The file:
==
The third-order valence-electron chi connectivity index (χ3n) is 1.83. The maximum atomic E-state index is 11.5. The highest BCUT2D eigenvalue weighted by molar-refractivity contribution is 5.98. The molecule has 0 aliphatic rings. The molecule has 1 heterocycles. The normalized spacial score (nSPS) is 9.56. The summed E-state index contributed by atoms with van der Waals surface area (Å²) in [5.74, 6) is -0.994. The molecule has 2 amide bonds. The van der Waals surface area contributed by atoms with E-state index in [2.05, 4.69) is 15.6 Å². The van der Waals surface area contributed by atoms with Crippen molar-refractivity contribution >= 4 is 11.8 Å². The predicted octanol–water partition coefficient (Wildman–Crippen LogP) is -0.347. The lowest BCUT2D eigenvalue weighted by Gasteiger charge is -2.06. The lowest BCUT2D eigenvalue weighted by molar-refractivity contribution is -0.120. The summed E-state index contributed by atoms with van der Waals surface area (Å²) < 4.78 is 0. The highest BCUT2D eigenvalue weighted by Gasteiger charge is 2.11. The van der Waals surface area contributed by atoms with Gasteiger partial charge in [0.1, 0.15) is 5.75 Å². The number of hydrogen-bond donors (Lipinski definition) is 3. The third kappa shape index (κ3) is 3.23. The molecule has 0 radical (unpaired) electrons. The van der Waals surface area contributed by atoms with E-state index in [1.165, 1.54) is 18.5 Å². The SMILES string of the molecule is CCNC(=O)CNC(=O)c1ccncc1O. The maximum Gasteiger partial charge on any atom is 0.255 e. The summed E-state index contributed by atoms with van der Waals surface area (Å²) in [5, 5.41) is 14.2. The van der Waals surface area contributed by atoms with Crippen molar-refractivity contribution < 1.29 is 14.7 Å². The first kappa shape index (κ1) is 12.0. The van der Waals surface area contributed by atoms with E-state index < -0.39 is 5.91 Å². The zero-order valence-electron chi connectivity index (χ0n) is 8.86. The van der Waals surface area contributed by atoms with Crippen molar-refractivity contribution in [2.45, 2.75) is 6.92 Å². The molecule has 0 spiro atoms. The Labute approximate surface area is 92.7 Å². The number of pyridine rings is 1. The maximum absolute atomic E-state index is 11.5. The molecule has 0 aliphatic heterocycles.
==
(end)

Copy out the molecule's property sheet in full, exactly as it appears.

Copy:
The third-order valence-electron chi connectivity index (χ3n) is 1.83. The maximum atomic E-state index is 11.5. The highest BCUT2D eigenvalue weighted by molar-refractivity contribution is 5.98. The molecule has 0 aliphatic rings. The molecule has 1 heterocycles. The normalized spacial score (nSPS) is 9.56. The summed E-state index contributed by atoms with van der Waals surface area (Å²) in [5.74, 6) is -0.994. The molecule has 2 amide bonds. The van der Waals surface area contributed by atoms with E-state index in [2.05, 4.69) is 15.6 Å². The van der Waals surface area contributed by atoms with Crippen molar-refractivity contribution >= 4 is 11.8 Å². The predicted octanol–water partition coefficient (Wildman–Crippen LogP) is -0.347. The lowest BCUT2D eigenvalue weighted by Gasteiger charge is -2.06. The lowest BCUT2D eigenvalue weighted by molar-refractivity contribution is -0.120. The summed E-state index contributed by atoms with van der Waals surface area (Å²) < 4.78 is 0. The highest BCUT2D eigenvalue weighted by Gasteiger charge is 2.11. The van der Waals surface area contributed by atoms with Gasteiger partial charge in [0.1, 0.15) is 5.75 Å². The number of hydrogen-bond donors (Lipinski definition) is 3. The third kappa shape index (κ3) is 3.23. The molecule has 0 radical (unpaired) electrons. The van der Waals surface area contributed by atoms with E-state index in [1.165, 1.54) is 18.5 Å². The SMILES string of the molecule is CCNC(=O)CNC(=O)c1ccncc1O. The maximum Gasteiger partial charge on any atom is 0.255 e. The summed E-state index contributed by atoms with van der Waals surface area (Å²) in [5, 5.41) is 14.2. The van der Waals surface area contributed by atoms with Crippen molar-refractivity contribution < 1.29 is 14.7 Å². The first kappa shape index (κ1) is 12.0. The van der Waals surface area contributed by atoms with E-state index < -0.39 is 5.91 Å². The zero-order valence-electron chi connectivity index (χ0n) is 8.86. The van der Waals surface area contributed by atoms with Crippen molar-refractivity contribution in [2.45, 2.75) is 6.92 Å². The molecule has 0 spiro atoms. The Labute approximate surface area is 92.7 Å². The number of pyridine rings is 1. The maximum absolute atomic E-state index is 11.5. The molecule has 0 aliphatic heterocycles.